Don Massenzio Interview

M.T. Bass Interview – June, 2018

Do you try more to be original or to deliver to readers what they want?

I’m just not smart enough to know what other people, including readers, really want—especially marketing-wise. I mean, I can barely corral and control my own fictional characters sometimes. I certainly want people to read my books. And there are many, many authors I admire greatly – some for their artistic ability and some for their commercial success – but it just doesn’t feel right or, at least to me, it doesn’t read right when I’ve tried to “flatter” those writers by way of hard or soft plagiarism just to get readers to put their eyeballs on my pages. It’s the duty of every writer to develop their own voice. So, I guess I listen to the casually dressed artist in my right brain more than I do to the businessman wearing a gray flannel suit in my left brain.

If you could tell your younger writing self anything, what would it be?

“Persistence to the point of stupidity…but never beyond.” I wish I hadn’t taken a two decade “sabbatical” from scribbling but, frankly, I got distracted by so many other shiny things – particularly airplanes – that I’m still playing catch up as a writer.

What’s your favorite under-appreciated novel?

The Magus by John Fowles—as it was originally published. I read a later, revised edition with a new ending that ruined the story for me, so I set the book aside and it has kind of faded down a memory hole. It was recommended to me by a good friend, Russell the Mad Potter (as in throwing pots of clay) during my college years while I was an English & Philosophy major and the story gave me pause to navel gaze on life, art, aesthetics and, you know, stuff. It made quite an impression on me – as did Russell, who had one of those “larger than life” personalities.

Do you read your book reviews? How do you deal with bad or good ones?

I do, because I’m curious about how people react to my stories, you know, ’cause of, like, the first question: I do want people to be turning my pages. I’m also curious, sometimes, about what book the reviewer actually did read. You have to take all critiques — good and bad — with a grain of salt or two (and sometimes with some tequila and lime), because I’ve discovered that people often have a lot to say, but not all of it is really about your book. And that has entertainment, as well as educational, value.

Do you hide any secrets in your books that only a few people will find?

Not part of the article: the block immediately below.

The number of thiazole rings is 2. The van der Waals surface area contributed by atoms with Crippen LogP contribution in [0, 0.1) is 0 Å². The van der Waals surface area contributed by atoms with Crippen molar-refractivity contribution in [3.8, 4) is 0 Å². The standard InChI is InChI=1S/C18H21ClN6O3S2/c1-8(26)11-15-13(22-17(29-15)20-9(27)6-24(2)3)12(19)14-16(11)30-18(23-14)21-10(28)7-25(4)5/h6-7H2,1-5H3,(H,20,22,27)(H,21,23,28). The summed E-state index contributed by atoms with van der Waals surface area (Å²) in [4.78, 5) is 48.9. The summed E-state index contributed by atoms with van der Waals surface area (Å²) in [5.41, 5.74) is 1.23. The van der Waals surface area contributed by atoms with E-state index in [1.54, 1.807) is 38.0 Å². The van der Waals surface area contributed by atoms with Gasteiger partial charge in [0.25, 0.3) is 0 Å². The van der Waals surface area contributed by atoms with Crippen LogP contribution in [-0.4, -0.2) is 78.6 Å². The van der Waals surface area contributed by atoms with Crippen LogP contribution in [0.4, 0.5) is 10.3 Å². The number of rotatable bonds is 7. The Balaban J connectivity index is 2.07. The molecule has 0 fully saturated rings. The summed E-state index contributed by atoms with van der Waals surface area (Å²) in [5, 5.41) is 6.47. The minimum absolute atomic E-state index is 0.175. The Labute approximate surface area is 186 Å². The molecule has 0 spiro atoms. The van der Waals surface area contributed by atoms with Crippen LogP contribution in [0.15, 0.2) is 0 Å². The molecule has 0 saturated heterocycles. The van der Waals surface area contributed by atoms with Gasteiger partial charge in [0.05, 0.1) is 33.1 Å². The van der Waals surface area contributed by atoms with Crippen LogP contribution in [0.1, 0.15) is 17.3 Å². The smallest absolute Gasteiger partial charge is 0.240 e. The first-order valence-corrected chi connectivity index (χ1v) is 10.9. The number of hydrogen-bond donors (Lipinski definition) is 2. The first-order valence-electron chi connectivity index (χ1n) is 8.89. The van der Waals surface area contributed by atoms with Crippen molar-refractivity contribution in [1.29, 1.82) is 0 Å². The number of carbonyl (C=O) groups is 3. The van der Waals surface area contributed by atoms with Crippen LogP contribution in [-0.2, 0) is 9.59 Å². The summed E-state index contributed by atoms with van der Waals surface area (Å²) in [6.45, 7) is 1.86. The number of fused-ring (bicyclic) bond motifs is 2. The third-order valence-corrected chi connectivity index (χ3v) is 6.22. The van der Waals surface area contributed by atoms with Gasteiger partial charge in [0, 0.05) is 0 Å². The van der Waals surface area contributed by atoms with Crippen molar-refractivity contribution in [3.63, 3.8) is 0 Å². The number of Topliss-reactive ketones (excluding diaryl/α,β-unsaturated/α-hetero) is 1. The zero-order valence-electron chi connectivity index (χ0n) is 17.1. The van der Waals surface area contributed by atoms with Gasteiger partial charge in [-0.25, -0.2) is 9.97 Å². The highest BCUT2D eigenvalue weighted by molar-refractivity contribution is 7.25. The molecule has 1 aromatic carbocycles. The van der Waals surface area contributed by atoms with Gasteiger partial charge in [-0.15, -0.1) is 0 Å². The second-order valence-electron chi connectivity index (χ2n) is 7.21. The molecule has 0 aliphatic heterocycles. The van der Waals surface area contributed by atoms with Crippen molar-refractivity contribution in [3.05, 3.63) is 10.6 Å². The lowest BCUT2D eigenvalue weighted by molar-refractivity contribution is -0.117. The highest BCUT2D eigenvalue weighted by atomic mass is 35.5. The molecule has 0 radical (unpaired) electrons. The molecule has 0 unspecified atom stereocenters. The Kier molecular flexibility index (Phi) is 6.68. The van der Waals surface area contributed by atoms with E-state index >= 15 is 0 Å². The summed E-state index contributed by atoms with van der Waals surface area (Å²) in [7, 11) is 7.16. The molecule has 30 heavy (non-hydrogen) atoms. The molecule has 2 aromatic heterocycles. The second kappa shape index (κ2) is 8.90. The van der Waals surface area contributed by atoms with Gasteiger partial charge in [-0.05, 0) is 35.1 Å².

I do but not with any kind of cruel malice. I once got dinged in one of my writer’s group critiques for a character repeating the phrase “luckless pedestrians.” Obviously, my fellow scribbler was not a Steely Dan fan, so she missed the admittedly obscure reference to “Don’t Take Me Alive” which I thought offered some resonance to the character and the story. People are crazy, complicated things that absorb incredibly arcane details as they move along through their real-life stories. Characters need to have secrets, too – and so do the stories themselves, in symbolic and thematic terms. My favorite books are those that allow new discoveries when reread. That can’t really happen unless there are buried treasures waiting to be discovered in the book.

Do you Google yourself?

Only in the dark behind closed doors when no one else is home…I mean, yes, every so often I do and I’m always amazed how Google sends potential readers to Montana for bass fishing – even if you search on “M.T. Bass Author.” Wizards of smart? Right. Bing and Yahoo better hit the mark, but it just confirms my inklings about the Internet and social media: It’s like the ocean: good for surfing and fishing, but definitely don’t drink any Kool-Aid made from the water.

What is your favorite childhood book?

Sabre Jet Ace , the biography of Air Force fighter pilot Joseph McConnell, Jr. I think I first read it in the third or fourth grade. Yeah, I know, not exactly Dr. Seuss. But besides fueling my dreams of becoming a pilot, it was a great story of not only bravery and heroism, but also dedication, persistence and selflessness. The book I had is long lost in the wake of the years and the cheapest used copy I’ve found was listed for $350.00 on Amazon.

If you had to do something differently as a child or teenager to become a better writer as an adult, what would you do?

I’m always suspicious of self-mythologies that start out, “Ever since I emerged from the womb, I knew I wanted to be a best selling young adult distopian novelist like Suzanne Collins [or insert current adult profession here].” I’m glad I had a normal childhood, running around my suburban neighborhood like a wild indian—I mean, native American. Are there things I would change? Sure, but not to make myself a better writer. I was having too much fun.

How long on average does it take you to write a book?

On average, I suppose it takes from 12-24 months once the idea percolates up into my consciousness and I actually get started on the writing. That being said—and I hate to admit it—In the Black and Somethin’ for Nothin’ took more like 10-15 years to finish, because, well, I took a hiatus for most of the nineties and into the early years of this millennium. You know what they say about life happening. I’m doing much better now.